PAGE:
Wifi Direct allows some smartphones to communicate without cell phone towers, but thanks to new research by GM it might also keep pedestrians and cyclists safe.
By pairing the technology with in-car sensors, GM is developing a system to alert drivers of pedestrian whereabouts in poor visibility conditions.
“Wi-Fi Direct has the potential to become an integral part of the comprehensive driver assistance systems we offer on many of our Chevrolet, Cadillac, Buick and GMC vehicles,” GM research and development exec Nady Boules said.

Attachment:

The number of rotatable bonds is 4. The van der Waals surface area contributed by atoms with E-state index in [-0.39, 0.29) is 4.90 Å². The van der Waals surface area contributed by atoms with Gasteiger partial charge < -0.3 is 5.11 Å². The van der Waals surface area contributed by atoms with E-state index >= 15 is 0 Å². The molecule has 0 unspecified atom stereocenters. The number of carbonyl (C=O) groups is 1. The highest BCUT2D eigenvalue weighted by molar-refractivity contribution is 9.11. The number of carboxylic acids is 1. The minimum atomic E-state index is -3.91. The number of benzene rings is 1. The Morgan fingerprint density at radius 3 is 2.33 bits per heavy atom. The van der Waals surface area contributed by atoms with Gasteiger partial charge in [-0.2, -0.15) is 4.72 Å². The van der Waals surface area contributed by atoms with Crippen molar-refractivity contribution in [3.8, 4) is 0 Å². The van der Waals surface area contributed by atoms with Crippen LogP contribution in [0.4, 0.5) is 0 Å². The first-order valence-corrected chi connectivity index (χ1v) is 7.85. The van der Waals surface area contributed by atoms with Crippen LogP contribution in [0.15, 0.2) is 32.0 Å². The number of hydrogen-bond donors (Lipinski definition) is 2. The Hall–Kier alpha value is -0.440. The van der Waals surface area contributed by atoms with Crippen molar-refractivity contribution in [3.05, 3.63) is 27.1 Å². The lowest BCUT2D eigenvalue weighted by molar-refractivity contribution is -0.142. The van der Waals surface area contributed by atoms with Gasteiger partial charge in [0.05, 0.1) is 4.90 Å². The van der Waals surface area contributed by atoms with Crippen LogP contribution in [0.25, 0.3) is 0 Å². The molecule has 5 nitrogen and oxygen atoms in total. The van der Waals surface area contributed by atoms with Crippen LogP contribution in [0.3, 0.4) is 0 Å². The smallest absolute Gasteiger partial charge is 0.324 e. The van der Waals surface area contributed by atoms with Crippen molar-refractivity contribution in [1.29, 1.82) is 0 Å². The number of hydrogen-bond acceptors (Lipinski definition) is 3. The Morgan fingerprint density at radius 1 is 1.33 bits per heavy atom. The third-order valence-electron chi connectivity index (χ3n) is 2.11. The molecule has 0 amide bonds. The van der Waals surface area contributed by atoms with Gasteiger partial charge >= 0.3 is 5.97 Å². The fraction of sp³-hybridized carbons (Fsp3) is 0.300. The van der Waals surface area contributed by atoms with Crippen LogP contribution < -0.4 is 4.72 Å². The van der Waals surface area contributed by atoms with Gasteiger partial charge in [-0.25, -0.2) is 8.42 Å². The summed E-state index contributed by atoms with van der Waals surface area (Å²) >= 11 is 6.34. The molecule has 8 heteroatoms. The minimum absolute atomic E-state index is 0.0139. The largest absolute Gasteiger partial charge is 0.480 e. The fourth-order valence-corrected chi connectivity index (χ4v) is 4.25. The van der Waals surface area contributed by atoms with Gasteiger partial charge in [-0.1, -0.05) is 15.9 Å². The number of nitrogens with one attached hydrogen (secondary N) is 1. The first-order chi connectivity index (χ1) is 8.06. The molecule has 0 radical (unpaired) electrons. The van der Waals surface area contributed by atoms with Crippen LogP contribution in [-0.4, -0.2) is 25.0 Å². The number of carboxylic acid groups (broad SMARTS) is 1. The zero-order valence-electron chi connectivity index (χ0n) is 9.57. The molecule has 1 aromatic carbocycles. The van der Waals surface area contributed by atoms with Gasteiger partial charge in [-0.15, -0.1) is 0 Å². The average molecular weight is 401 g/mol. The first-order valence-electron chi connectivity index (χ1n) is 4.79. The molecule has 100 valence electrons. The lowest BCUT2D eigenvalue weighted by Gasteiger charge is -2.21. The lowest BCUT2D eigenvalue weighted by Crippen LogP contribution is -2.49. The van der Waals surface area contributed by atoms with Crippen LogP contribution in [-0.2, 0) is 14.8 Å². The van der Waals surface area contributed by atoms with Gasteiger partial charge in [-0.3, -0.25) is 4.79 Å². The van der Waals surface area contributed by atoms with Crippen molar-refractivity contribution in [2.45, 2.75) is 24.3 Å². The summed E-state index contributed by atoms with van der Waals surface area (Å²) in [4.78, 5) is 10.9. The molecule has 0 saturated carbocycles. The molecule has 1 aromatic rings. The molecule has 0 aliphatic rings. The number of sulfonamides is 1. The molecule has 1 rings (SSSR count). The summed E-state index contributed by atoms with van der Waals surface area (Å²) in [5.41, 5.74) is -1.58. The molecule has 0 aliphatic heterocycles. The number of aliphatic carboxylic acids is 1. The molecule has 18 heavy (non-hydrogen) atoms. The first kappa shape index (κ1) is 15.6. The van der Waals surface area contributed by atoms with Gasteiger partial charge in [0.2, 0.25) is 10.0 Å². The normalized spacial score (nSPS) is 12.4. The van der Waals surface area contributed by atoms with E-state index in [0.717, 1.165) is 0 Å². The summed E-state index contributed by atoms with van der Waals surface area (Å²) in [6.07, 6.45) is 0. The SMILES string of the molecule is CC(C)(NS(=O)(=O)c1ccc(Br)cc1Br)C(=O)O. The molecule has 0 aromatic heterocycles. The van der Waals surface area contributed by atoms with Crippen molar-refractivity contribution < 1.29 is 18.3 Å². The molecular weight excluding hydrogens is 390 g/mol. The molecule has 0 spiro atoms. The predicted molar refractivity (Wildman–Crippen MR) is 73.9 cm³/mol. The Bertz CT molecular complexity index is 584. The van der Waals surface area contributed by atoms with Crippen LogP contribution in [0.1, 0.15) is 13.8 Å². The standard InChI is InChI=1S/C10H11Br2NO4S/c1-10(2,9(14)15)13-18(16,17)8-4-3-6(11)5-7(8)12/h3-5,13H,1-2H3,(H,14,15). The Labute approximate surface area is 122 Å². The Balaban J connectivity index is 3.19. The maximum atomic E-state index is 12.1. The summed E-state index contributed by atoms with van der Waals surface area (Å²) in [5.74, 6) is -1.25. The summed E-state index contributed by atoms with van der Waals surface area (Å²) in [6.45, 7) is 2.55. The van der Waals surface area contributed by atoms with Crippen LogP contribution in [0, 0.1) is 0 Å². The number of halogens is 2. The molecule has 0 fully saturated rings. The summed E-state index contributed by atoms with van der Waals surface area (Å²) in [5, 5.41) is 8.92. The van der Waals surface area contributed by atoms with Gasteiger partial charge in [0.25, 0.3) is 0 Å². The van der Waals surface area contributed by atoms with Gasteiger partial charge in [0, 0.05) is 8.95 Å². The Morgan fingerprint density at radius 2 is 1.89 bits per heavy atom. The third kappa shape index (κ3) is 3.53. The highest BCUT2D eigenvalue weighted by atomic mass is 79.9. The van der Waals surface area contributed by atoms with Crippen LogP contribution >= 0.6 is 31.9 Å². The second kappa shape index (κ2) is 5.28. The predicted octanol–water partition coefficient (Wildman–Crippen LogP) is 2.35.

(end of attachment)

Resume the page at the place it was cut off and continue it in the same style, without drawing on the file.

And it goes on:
The automaker plans to offer a free app that “frequent road users” like bike messengers construction workers could download as a safety measure.
“This new wireless capability could warn drivers about pedestrians who might be stepping into the roadway from behind a parked vehicle, or bicyclists who are riding in the car’s blind spot,” Boules said.
But anyone who has tried to pair wireless devices in the past knows how slow it can be. Given that, it seems like any safety advantage would be meaningless, but Donald Grimm, a GM senior researcher, says “Wi-Fi Direct’s fast connections offer a distinct advantage in vehicle applications.”
In fact, connecting through Wifi Direct takes about a second because it doesn’t rely on a wireless tower.